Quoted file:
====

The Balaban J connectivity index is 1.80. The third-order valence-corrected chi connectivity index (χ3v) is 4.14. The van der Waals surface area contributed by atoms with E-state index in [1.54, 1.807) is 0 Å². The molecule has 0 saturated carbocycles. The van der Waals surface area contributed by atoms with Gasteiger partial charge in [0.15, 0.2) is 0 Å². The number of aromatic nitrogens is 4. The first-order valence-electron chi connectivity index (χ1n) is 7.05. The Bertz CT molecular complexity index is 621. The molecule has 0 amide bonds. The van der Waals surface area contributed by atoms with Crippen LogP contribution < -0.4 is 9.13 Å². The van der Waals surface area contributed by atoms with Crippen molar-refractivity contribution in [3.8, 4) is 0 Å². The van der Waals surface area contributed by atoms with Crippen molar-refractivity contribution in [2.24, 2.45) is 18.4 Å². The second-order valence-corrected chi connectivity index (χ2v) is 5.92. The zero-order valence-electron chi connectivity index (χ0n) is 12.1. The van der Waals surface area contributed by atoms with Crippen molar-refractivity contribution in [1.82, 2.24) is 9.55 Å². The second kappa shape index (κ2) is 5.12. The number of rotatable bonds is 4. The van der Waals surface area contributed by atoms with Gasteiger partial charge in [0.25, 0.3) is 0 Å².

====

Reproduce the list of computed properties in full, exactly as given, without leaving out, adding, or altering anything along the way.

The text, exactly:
The Balaban J connectivity index is 1.80. The third-order valence-corrected chi connectivity index (χ3v) is 4.14. The van der Waals surface area contributed by atoms with E-state index in [1.54, 1.807) is 0 Å². The molecule has 0 saturated carbocycles. The van der Waals surface area contributed by atoms with Gasteiger partial charge in [0.15, 0.2) is 0 Å². The number of aromatic nitrogens is 4. The first-order valence-electron chi connectivity index (χ1n) is 7.05. The Bertz CT molecular complexity index is 621. The molecule has 0 amide bonds. The van der Waals surface area contributed by atoms with Crippen LogP contribution < -0.4 is 9.13 Å². The van der Waals surface area contributed by atoms with Crippen molar-refractivity contribution in [3.8, 4) is 0 Å². The van der Waals surface area contributed by atoms with Crippen molar-refractivity contribution in [2.24, 2.45) is 18.4 Å². The second-order valence-corrected chi connectivity index (χ2v) is 5.92. The zero-order valence-electron chi connectivity index (χ0n) is 12.1. The van der Waals surface area contributed by atoms with Crippen molar-refractivity contribution in [1.82, 2.24) is 9.55 Å². The second kappa shape index (κ2) is 5.12. The number of rotatable bonds is 4. The van der Waals surface area contributed by atoms with Gasteiger partial charge in [0.25, 0.3) is 0 Å².